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Ghana churches start planting two million trees

May 5, 2011:

The Evangelical Presbyterian Church of Ghana has sent ARC the first photos of an ambitious programme to plant two million trees around the country and train communities and fire fighters to nurture and protect them.

The programme was first detailed in its seven year plan launched at Windsor Castle in November 2009 and is designed both to help poor communities meet their livelihood needs and to restore degraded savannah. Around 100,000 seedlings are to be planted in community woodlots.

So far the Church has concentrated on the Yendi, Saboba and Chereponi areas in the north of the country and the Ho, Ve-Koloenu and Dambai areas in the south.

In these photographs, villagers are harvesting trees planted in sustainable woodlots for fuel - this practice will alleviate the pressure of removing trees from natural forests. The Church also offers training in the manufacture of energy efficient stoves, so in future perhaps less wood will be required.

As part of the pledge to nurture the trees after the planting is done, the Church is also training 200 fire-fighter volunteers who will learn how to stop forest fires in replanted areas.

How is the Evangelical Presbyterian Church of Ghana creating this change?

  • It holds regular public meetings to create awareness of the need to manage and use environmental resources on a sustainable basis.
  • It provides support to farmers and communities, and helps them obtain seedlings, and to tend the plants as they grow. It also provides training workshops to help community members develop skills in snail farming, bee keeping and other alternative livelihood programmes.
  • It is actively trying to raise awareness about climate change in its congregations with particular emphasis on the need to conserve forest resources. It will use its schools, radio discussions and public meetings to help achieve this. It will target rural church communities to communicate basic information on climate change.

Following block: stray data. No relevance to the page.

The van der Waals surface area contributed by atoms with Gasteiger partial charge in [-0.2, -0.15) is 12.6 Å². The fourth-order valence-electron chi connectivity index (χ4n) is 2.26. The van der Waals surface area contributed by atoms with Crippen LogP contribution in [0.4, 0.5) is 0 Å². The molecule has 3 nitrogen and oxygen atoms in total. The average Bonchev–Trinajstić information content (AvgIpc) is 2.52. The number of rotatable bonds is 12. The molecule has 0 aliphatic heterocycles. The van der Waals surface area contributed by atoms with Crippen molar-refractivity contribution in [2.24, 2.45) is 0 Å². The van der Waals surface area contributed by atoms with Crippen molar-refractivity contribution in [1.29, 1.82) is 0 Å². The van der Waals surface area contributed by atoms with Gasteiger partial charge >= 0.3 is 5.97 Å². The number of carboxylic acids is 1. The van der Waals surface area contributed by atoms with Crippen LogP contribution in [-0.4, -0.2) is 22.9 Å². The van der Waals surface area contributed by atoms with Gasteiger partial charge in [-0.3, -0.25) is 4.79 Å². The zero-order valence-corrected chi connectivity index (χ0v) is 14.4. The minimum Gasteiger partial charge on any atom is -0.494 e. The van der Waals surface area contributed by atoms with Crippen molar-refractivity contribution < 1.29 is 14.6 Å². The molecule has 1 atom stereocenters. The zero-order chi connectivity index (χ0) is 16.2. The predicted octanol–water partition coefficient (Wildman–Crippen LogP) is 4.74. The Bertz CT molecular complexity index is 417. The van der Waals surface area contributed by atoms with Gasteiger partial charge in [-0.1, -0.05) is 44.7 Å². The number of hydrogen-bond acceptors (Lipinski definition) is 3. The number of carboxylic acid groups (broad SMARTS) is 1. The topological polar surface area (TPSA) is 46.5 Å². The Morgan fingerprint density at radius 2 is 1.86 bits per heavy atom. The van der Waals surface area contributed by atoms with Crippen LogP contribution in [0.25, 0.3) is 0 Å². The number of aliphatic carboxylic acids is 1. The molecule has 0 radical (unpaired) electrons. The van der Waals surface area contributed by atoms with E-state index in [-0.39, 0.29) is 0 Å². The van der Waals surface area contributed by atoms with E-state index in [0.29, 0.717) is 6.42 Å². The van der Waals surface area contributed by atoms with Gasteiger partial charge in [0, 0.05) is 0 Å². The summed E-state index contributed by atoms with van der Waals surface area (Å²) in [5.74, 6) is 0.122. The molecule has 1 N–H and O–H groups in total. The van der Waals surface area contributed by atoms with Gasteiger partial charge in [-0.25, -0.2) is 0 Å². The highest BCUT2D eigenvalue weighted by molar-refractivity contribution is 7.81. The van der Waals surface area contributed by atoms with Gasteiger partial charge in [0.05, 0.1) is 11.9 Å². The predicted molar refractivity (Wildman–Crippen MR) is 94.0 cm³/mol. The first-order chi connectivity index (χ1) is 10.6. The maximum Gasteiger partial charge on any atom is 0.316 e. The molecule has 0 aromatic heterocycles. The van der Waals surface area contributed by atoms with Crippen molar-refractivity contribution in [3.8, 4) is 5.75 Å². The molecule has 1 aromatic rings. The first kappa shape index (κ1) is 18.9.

• It will integrate the theme of climate change into worship, liturgy, preaching and into the curricula of the Church’s theological institutions.
  • It will establish eco-congregations at all levels.

Who is the Church working with?

Members of the volunteer fire brigade
    1) Secular Bodies: The Church is co-operating with government and NGO agencies for the protection of the environment. The Agenda 21 programme will work to implement the above project in collaboration with specialists from the Ghana Wildlife Division, the Environmental Protection Agency as well as the Forest Services Division, the Ghana National Fire Service and the Ministry of Food and Agriculture.

    2) Religious Bodies. In July 2010 the Church became part of the Religious Bodies Network on Climate Change (RELBONET) to advocate for policy that mitigates the effects of climate change.

How is this funded?

The Evangelical Presbyterian Church of Ghana receives support from the US-based Interfaith Power and Light Campaign under ARC's eco-twinning project, in which congregations in America support faith-based environmental projects in Africa.

Links

Evangelical Presbyterian Church Seven Year Plan.
Interfaith Power and Light.
List of all Seven Year Plans and other longterm environment faith commitments.
ARC's photo gallery.




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Related pages

List of Faith Commitments including Seven-Year Plans
A list of the long term commitments made by faiths to protect the living planet, as ARC receives them. Includes Seven, Eight, Nine and Five Year Plans.
What does Christianity teach about ecology?
The basic environmental beliefs of Christianity.
May 5, 2011:
Ghana churches start planting two million trees
The Evangelical Presbyterian Church of Ghana has sent ARC the first photos of an ambitious programme to plant two million trees around the country and train communities and fire fighters to nurture and protect them.